NASSAU, BAHAMAS – Political unrest continues in Haiti and The Bahamas is on guard for the potential influx of illegal Haitian immigrants, both immigration and foreign affairs ministers confirmed to Eyewitness News Online Monday.
The Bahamas embassy ceased operations in Haiti last week and all consular staff were flown back to Nassau.
Over the weekend, the government also announced a temporary halt on all deportations as turmoil in Haiti has left almost one dozen dead.
In response to a projected influx in Haitian refugees, the government has beefed-up border patrol and is preparing to establish a special facility in Inagua to house illegal migrants while repatriation has been suspended.
Immigration minister Brent Symonette confirmed that efforts are underway but the facility is not yet operational.
“We’re in the process of looking at facilities down in Matthew Town,” Symonette said.
“Obviously we can’t build a base overnight. So, it will have to be churches or civic organizations.
“Extra officers have been sent down to Matthew Town and we are also making sure that police, defence force and immigration are beefing up patrols.”
Immigration officials feel that these efforts will help to keep illegal immigrants at bay.
Meantime, Darren Henfield, Minister of Foreign Affairs asserted that the measures to accommodate migrant overflow is only temporary and the government will immediately resume repatriation once the dust has settled in Haiti.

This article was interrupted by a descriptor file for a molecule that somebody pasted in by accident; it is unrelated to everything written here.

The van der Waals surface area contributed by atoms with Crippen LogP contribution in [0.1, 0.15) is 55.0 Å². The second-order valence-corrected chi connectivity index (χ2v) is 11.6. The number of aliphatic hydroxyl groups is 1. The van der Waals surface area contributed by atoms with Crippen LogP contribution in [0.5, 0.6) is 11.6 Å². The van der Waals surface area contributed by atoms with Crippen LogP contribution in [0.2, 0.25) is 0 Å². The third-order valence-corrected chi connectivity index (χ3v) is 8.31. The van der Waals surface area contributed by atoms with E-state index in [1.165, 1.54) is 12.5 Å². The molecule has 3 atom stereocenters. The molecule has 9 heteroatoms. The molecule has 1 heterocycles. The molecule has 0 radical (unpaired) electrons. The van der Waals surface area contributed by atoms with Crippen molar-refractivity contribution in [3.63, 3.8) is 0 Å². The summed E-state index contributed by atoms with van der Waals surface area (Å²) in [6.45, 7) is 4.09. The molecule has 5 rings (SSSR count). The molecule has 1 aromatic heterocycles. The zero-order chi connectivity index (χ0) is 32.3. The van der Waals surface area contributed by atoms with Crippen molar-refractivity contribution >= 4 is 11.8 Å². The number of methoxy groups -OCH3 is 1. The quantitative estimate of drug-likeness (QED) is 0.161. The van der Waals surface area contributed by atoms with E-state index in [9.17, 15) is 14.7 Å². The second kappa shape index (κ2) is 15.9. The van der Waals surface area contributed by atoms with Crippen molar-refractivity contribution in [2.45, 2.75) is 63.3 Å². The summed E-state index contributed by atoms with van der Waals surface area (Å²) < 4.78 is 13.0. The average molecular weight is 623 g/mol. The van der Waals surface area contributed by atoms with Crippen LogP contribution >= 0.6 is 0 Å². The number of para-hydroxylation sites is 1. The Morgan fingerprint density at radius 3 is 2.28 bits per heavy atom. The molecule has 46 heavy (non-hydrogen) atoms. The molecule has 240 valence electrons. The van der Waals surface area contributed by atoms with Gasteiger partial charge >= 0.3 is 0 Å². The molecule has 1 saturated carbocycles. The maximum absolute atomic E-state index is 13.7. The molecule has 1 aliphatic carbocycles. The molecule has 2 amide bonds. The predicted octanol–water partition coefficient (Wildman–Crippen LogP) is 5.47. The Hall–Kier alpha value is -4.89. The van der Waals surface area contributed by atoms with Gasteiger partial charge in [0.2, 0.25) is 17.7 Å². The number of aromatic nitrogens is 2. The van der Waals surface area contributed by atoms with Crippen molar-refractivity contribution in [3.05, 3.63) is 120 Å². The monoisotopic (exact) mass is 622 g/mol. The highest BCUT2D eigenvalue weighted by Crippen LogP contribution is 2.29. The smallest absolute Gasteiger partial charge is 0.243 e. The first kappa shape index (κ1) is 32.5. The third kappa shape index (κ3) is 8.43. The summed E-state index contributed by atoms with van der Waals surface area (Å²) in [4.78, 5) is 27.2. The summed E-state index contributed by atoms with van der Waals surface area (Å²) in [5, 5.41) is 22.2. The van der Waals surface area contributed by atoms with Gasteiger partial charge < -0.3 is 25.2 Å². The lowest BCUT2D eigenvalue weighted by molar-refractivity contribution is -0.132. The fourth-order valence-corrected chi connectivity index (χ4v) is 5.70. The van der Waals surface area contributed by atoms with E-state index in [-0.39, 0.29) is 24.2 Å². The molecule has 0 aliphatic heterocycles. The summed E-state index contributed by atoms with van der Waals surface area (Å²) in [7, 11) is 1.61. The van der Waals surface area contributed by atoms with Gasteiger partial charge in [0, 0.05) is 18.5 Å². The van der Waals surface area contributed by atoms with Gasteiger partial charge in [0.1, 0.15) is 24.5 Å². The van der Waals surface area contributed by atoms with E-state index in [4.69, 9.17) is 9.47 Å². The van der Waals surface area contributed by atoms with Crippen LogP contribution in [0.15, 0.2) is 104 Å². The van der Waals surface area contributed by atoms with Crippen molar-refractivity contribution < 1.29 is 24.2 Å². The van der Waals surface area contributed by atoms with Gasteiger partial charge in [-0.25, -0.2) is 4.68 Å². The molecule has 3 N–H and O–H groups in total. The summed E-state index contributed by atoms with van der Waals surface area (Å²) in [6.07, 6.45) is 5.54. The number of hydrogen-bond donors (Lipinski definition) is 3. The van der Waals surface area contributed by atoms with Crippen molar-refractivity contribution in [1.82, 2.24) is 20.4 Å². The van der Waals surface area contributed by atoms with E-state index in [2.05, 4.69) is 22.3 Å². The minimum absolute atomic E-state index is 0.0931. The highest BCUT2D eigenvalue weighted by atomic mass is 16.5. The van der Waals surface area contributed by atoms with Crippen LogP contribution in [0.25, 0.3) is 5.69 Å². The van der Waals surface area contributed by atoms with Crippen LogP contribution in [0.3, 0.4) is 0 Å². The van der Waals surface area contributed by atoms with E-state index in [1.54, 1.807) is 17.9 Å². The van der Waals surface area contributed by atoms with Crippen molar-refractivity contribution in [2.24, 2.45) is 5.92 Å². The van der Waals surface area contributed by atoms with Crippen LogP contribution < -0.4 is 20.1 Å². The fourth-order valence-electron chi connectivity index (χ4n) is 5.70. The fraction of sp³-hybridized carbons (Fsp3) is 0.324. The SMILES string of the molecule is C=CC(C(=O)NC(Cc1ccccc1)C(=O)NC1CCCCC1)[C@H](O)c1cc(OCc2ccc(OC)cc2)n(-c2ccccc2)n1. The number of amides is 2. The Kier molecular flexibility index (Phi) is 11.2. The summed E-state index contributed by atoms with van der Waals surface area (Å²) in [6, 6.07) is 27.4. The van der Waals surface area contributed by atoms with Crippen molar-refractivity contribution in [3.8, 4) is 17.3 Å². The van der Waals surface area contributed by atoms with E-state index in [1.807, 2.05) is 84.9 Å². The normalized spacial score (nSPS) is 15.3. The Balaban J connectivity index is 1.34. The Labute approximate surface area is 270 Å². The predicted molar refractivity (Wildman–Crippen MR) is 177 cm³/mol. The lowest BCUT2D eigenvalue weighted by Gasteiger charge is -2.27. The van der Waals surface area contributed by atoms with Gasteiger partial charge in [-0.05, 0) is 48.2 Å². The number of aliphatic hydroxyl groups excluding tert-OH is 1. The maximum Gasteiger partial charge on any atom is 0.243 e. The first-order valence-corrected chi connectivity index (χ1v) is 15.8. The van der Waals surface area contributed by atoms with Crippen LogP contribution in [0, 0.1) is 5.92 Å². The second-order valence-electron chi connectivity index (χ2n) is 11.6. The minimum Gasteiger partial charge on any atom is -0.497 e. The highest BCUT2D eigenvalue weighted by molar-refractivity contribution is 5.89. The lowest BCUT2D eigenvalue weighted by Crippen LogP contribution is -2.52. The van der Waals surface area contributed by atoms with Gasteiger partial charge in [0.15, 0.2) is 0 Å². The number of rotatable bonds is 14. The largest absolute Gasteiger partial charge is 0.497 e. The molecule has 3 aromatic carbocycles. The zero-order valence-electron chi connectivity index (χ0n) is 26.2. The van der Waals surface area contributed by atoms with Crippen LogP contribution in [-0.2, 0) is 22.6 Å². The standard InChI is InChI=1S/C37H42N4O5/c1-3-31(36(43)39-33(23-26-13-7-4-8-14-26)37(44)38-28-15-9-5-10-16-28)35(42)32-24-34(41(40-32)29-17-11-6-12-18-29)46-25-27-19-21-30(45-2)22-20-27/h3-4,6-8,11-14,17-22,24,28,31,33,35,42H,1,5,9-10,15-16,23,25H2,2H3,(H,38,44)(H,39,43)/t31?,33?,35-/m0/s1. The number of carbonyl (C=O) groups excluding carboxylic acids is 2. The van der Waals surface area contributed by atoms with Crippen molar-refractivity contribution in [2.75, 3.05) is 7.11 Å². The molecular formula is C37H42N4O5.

“The priority for us is to resume repatriations as soon as possible,” Henfield said.
“As soon as we can establish with the Haitian government, and our people, when it’s time for them to return – and even outside of their return – we are looking at ways and means to begin repatriation efforts again as soon as possible.”
Meanwhile, Rights Bahamas (RB), a local human rights activist applauded the government for temporarily halting the deportation of individuals to Haiti.
In a statement released Monday, RB suggested that the immigration department, as a form of deterrence, make it clear that any person who lands in The Bahamas, without permission will have no chance of obtaining a work permit or residency in The Bahamas.
In the bigger picture, Henfield suggested that CARICOM will need to discuss how, as a region, it can help Haiti with its economic woes and population migration.
“We all know that Haiti is the poorest country in the hemisphere and we all know that illegal migration is inspired by economic reasons; so, we have to find a way to encourage commerce in Haiti which will lead to encouraging more Haitians to stay at home,” he said.
The region will also see how best it can clamp down on those responsible for aiding in illegal migration.
“There has to be more done, from an investigative point of view, to find out who these captains are and who these people are behind the scenes that are benefiting financially from illegal migration to The Bahamas,” Henfield said.
Following government’s announcement to halt deportation to Haiti due to civil unrest, more than 64 undocumented Haitian nationals in a Haitian sloop were apprehended near Compass Point in The Exuma chains shortly after 10:00 a.m. Sunday.
The illegal immigrants were brought to the capital for processing by defense and immigration officials, the Department of Immigration confirmed.
According to immigration officials, a total of 218 Haitian nationals have been apprehended for the year.
Government is also stressing that there will not be any soft spots for illegal migrants apprehended during the ongoing political unrest.
“There will be no amnesty or regularization of any illegal immigrant that comes to The Bahamas,” Symonette said.
In the meantime, the government said it stands by Haiti’s president Jovenel Moise as he was duly elected to that post.